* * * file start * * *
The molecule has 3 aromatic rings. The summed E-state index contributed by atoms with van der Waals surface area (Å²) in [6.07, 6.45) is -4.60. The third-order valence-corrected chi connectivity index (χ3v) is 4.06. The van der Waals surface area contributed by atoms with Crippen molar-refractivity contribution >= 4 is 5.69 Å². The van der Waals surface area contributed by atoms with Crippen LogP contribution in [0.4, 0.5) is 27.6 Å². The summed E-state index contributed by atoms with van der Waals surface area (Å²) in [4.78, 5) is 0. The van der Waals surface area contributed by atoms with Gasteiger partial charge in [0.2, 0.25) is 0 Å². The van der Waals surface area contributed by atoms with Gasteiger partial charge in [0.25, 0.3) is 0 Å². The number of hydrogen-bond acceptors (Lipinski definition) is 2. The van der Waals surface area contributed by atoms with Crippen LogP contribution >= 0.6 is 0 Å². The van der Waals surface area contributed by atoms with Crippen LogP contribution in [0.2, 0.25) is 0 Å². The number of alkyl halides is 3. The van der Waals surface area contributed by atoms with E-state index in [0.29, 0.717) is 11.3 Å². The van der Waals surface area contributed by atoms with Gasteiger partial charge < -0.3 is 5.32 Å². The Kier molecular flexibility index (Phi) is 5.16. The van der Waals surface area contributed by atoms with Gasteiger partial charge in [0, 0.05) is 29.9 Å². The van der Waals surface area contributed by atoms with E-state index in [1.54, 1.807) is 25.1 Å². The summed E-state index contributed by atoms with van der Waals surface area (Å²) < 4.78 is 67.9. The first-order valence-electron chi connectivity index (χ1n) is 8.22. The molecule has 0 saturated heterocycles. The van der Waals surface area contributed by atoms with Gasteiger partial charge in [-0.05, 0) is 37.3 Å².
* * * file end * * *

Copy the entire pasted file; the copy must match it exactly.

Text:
The molecule has 3 aromatic rings. The summed E-state index contributed by atoms with van der Waals surface area (Å²) in [6.07, 6.45) is -4.60. The third-order valence-corrected chi connectivity index (χ3v) is 4.06. The van der Waals surface area contributed by atoms with Crippen molar-refractivity contribution >= 4 is 5.69 Å². The van der Waals surface area contributed by atoms with Crippen LogP contribution in [0.4, 0.5) is 27.6 Å². The summed E-state index contributed by atoms with van der Waals surface area (Å²) in [4.78, 5) is 0. The van der Waals surface area contributed by atoms with Gasteiger partial charge in [0.2, 0.25) is 0 Å². The van der Waals surface area contributed by atoms with Gasteiger partial charge in [0.25, 0.3) is 0 Å². The number of hydrogen-bond acceptors (Lipinski definition) is 2. The van der Waals surface area contributed by atoms with Crippen LogP contribution >= 0.6 is 0 Å². The van der Waals surface area contributed by atoms with Crippen LogP contribution in [0.2, 0.25) is 0 Å². The number of alkyl halides is 3. The van der Waals surface area contributed by atoms with E-state index in [0.29, 0.717) is 11.3 Å². The van der Waals surface area contributed by atoms with Gasteiger partial charge < -0.3 is 5.32 Å². The Kier molecular flexibility index (Phi) is 5.16. The van der Waals surface area contributed by atoms with Gasteiger partial charge in [0, 0.05) is 29.9 Å². The van der Waals surface area contributed by atoms with E-state index in [1.54, 1.807) is 25.1 Å². The summed E-state index contributed by atoms with van der Waals surface area (Å²) < 4.78 is 67.9. The first-order valence-electron chi connectivity index (χ1n) is 8.22. The molecule has 0 saturated heterocycles. The van der Waals surface area contributed by atoms with Gasteiger partial charge in [-0.05, 0) is 37.3 Å².